Dear eBook Publisher,
I read 'Book 1' of a great series from a great author and thought… 'Wonderful! I want to read the next book!
I wanted to read these digitally on my ereader, as I'm heading on holidays and don't want to lug around bulky books. I went online, found the books in my favourite ebook store and clicked "add to cart":
"Warning: The eBook you just added to your cart has geographic rights restrictions. The billing country indicates that you do not have the right to purchase this eBook due to restrictions by the Publisher of the eBook."
I really WANTED TO PAY for, and read this book… I really did. So I tried another online ereader seller and guess what? I can't buy it there either.
I shared this frustration with a friend and he was on his computer, typing as we spoke. Moments later in the discussion he asked me, "Do you want all 4 books in the series?"
"I just need the last 3."
"Done! Do you have a zip drive?"
"Yes, here it is."
And so, dear ebook publisher, your restrictions lost you a sale, not on one, not on two, but on 3 books that I would have been very happy to pay for. Instead, my friend 'found' a copy online.
Why does it matter where I live… take my money… please.
An avid reader.
ps. I notice that the author provided an address at the end of the first book. I think I'll send him some money as thanks, thus just leaving you out of the equation, but giving the author, the artist, his well-deserved payment.
…I’m pretty happy about these squares!
We have a huge surprise planned for our kids and I’ve got my phone loaded with more books than I can read. 4 weeks off, then I’ve got a 4 day work-week when I return before heading to the flat classroom conference
where I finally get to meet Kim Cofino
, Julie Lindsay
, Vicki Davis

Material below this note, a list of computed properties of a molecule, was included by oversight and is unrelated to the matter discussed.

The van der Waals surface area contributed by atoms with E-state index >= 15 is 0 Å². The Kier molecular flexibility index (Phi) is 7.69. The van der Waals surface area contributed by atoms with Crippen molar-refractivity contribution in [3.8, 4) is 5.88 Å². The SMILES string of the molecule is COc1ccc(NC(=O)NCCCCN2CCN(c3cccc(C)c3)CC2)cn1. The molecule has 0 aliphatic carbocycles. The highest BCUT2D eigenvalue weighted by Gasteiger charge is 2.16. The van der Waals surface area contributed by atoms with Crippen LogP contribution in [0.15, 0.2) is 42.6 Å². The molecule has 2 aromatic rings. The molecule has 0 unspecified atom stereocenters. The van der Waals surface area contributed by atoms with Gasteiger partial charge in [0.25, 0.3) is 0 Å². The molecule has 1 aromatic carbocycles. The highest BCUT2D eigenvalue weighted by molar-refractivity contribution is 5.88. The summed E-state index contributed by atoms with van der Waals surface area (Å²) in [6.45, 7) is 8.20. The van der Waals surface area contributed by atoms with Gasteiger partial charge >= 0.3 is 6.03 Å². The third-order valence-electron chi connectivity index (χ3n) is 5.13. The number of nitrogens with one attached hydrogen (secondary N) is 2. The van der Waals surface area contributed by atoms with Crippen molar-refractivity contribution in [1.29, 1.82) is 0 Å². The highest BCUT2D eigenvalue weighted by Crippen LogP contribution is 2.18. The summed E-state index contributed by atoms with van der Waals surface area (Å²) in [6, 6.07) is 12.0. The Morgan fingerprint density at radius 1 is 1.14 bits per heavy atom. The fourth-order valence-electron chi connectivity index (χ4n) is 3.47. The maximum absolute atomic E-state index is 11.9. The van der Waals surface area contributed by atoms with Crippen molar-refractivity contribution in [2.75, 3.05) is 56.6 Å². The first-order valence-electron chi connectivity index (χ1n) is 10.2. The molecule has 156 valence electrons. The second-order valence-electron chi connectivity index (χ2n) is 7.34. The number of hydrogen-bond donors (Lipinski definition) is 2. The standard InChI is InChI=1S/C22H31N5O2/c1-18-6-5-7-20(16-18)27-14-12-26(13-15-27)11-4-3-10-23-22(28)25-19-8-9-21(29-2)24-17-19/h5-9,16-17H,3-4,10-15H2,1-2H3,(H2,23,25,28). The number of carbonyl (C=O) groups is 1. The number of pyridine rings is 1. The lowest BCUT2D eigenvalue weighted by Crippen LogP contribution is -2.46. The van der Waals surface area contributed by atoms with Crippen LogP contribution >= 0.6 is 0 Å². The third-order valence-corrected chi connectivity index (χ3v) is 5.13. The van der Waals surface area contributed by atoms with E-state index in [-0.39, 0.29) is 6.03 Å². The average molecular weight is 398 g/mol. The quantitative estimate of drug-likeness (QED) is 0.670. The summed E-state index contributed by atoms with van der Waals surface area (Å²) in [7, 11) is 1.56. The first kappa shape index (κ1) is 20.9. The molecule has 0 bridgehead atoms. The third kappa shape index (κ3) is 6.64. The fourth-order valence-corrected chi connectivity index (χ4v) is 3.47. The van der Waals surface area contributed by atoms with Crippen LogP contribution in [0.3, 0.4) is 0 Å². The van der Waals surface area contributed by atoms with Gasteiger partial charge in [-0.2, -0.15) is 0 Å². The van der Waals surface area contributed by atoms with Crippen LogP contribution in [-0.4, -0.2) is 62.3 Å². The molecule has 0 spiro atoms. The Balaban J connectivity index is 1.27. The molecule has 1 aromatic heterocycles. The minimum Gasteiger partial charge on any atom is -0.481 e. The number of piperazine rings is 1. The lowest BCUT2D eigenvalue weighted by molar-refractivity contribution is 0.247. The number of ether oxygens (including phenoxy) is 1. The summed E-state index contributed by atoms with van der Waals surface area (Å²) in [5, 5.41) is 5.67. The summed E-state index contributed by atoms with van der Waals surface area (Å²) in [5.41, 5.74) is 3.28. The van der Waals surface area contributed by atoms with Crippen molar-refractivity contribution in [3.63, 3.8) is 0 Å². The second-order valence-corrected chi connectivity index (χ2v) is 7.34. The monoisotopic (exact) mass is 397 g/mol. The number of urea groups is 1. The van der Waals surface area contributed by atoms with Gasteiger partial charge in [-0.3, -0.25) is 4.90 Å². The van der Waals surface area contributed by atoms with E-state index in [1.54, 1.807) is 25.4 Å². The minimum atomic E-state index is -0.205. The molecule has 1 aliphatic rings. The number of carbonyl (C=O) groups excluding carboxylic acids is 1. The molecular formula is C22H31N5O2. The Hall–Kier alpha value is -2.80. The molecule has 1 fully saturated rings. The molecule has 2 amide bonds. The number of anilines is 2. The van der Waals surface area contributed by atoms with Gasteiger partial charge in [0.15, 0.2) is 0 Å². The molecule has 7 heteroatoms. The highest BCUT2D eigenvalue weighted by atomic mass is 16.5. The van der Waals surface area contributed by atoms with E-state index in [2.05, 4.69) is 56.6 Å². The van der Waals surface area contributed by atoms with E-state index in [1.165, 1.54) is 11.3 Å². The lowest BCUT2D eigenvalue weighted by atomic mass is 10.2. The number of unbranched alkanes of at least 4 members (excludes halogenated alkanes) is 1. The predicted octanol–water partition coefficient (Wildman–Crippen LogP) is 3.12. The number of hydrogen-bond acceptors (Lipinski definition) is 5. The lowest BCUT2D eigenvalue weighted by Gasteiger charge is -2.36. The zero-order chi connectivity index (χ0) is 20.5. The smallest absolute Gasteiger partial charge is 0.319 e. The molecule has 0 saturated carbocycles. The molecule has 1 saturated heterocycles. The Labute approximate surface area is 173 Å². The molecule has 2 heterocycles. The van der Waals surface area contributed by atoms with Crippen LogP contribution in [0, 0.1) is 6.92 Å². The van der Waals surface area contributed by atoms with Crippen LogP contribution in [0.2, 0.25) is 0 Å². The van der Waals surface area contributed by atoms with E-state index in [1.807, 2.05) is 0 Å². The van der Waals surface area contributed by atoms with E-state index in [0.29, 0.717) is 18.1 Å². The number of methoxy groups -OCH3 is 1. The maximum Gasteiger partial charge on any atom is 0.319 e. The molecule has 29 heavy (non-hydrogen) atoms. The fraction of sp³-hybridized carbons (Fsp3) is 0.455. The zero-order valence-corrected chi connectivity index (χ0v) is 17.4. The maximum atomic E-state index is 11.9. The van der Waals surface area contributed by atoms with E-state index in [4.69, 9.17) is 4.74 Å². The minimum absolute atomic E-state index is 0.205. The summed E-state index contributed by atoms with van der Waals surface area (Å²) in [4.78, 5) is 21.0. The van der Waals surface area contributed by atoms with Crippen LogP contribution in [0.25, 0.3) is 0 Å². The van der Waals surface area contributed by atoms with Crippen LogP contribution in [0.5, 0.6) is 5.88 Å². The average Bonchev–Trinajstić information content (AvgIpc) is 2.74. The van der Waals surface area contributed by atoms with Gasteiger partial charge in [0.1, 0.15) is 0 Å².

and many more amazing educators. But before that happens, I’ve got to work my way through a few mango shakes… life is good!
Imagine if a doctor’s first instinct was to ban new technology from hospitals…
Imagine if a educator’s first instinct was to ban new technology from schools…
“http://flic.kr/p/7HxNsv @datruss Read your poster again this morn and thought about how it needs revamping to include handheld web devices”
I think filtering and a ban on handheld devices are two separate ideas, but the cartoon above shows my thoughts on banning technology. I would love to see someone put both ideas together into one cohesive poster or cartoon, but my creative juices just aren’t flowing at 4:30am this morning. 🙂
This quote seems very Zen Buddhist to me and I think the image goes well with it. I don’t think this is about blending work and play, I think it’s about finding joy in everything you do, and if your work is also a joy, then it isn’t something you clock in and out of. I’m interested in what others think of this quote?
Photo, ‘Behind Buddha’, taken at the Famen Temple near Xi’an, China.
Give a man a fish and feed him for a day, teach a man to fish and he’ll overfish for profit and diminish supply at an alarming rate, teach a man to learn and to critically access a network of all human knowledge and he just might contribute to a solution to over-fishing or to feeding the 7 billion people on this planet.
I came up with this fun little adaptation of an old metaphor in a comment on Will Richardson’s blog post: ‘A new culture of learning‘… thought I’d share it here too:-)
Comments make blogging a rich experience.
Comments on four of my recent Pair-a-Dimes
blog posts have blown me away!
I’ve said it before, I’ll say it again… The learning doesn’t stop when I hit ‘post’!
Check out the amazing conversations:
Thank you, thank you and thank you to all who have ‘joined the conversation’… I really appreciate the opportunity to learn from and with you!